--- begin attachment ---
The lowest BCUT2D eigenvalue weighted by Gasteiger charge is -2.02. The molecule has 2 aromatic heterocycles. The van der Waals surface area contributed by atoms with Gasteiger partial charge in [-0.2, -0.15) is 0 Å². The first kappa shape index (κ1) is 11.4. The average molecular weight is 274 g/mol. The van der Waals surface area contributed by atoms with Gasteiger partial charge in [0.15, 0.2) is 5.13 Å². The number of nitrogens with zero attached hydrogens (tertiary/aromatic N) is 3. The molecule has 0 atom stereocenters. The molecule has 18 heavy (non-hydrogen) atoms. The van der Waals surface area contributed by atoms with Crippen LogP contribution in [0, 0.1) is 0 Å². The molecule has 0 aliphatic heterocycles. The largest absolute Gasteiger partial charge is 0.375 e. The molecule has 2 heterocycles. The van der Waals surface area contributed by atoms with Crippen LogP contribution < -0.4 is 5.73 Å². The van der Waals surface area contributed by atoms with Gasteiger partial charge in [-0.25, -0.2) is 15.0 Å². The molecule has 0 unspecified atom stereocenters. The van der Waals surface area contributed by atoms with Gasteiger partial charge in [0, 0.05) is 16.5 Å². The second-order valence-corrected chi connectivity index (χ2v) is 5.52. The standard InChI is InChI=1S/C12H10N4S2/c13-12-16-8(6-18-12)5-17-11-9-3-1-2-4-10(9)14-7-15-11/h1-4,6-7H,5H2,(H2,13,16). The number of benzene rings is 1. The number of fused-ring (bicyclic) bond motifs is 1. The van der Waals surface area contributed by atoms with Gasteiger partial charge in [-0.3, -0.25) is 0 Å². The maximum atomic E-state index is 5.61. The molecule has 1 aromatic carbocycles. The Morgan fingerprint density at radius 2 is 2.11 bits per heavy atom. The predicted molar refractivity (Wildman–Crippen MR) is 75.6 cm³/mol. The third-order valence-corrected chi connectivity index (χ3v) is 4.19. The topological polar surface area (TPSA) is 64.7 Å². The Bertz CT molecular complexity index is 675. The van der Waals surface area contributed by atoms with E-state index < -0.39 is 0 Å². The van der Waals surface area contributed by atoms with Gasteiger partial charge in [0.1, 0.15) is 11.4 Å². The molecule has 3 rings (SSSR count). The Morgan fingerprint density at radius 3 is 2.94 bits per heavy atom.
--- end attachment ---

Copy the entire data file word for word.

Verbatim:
The lowest BCUT2D eigenvalue weighted by Gasteiger charge is -2.02. The molecule has 2 aromatic heterocycles. The van der Waals surface area contributed by atoms with Gasteiger partial charge in [-0.2, -0.15) is 0 Å². The first kappa shape index (κ1) is 11.4. The average molecular weight is 274 g/mol. The van der Waals surface area contributed by atoms with Gasteiger partial charge in [0.15, 0.2) is 5.13 Å². The number of nitrogens with zero attached hydrogens (tertiary/aromatic N) is 3. The molecule has 0 atom stereocenters. The molecule has 18 heavy (non-hydrogen) atoms. The van der Waals surface area contributed by atoms with Crippen LogP contribution in [0, 0.1) is 0 Å². The molecule has 0 aliphatic heterocycles. The largest absolute Gasteiger partial charge is 0.375 e. The molecule has 2 heterocycles. The van der Waals surface area contributed by atoms with Crippen LogP contribution < -0.4 is 5.73 Å². The van der Waals surface area contributed by atoms with Gasteiger partial charge in [-0.25, -0.2) is 15.0 Å². The molecule has 0 unspecified atom stereocenters. The van der Waals surface area contributed by atoms with Gasteiger partial charge in [0, 0.05) is 16.5 Å². The second-order valence-corrected chi connectivity index (χ2v) is 5.52. The standard InChI is InChI=1S/C12H10N4S2/c13-12-16-8(6-18-12)5-17-11-9-3-1-2-4-10(9)14-7-15-11/h1-4,6-7H,5H2,(H2,13,16). The number of benzene rings is 1. The number of fused-ring (bicyclic) bond motifs is 1. The van der Waals surface area contributed by atoms with Gasteiger partial charge in [-0.3, -0.25) is 0 Å². The maximum atomic E-state index is 5.61. The molecule has 1 aromatic carbocycles. The Morgan fingerprint density at radius 2 is 2.11 bits per heavy atom. The predicted molar refractivity (Wildman–Crippen MR) is 75.6 cm³/mol. The third-order valence-corrected chi connectivity index (χ3v) is 4.19. The topological polar surface area (TPSA) is 64.7 Å². The Bertz CT molecular complexity index is 675. The van der Waals surface area contributed by atoms with E-state index < -0.39 is 0 Å². The van der Waals surface area contributed by atoms with Gasteiger partial charge in [0.1, 0.15) is 11.4 Å². The molecule has 3 rings (SSSR count). The Morgan fingerprint density at radius 3 is 2.94 bits per heavy atom.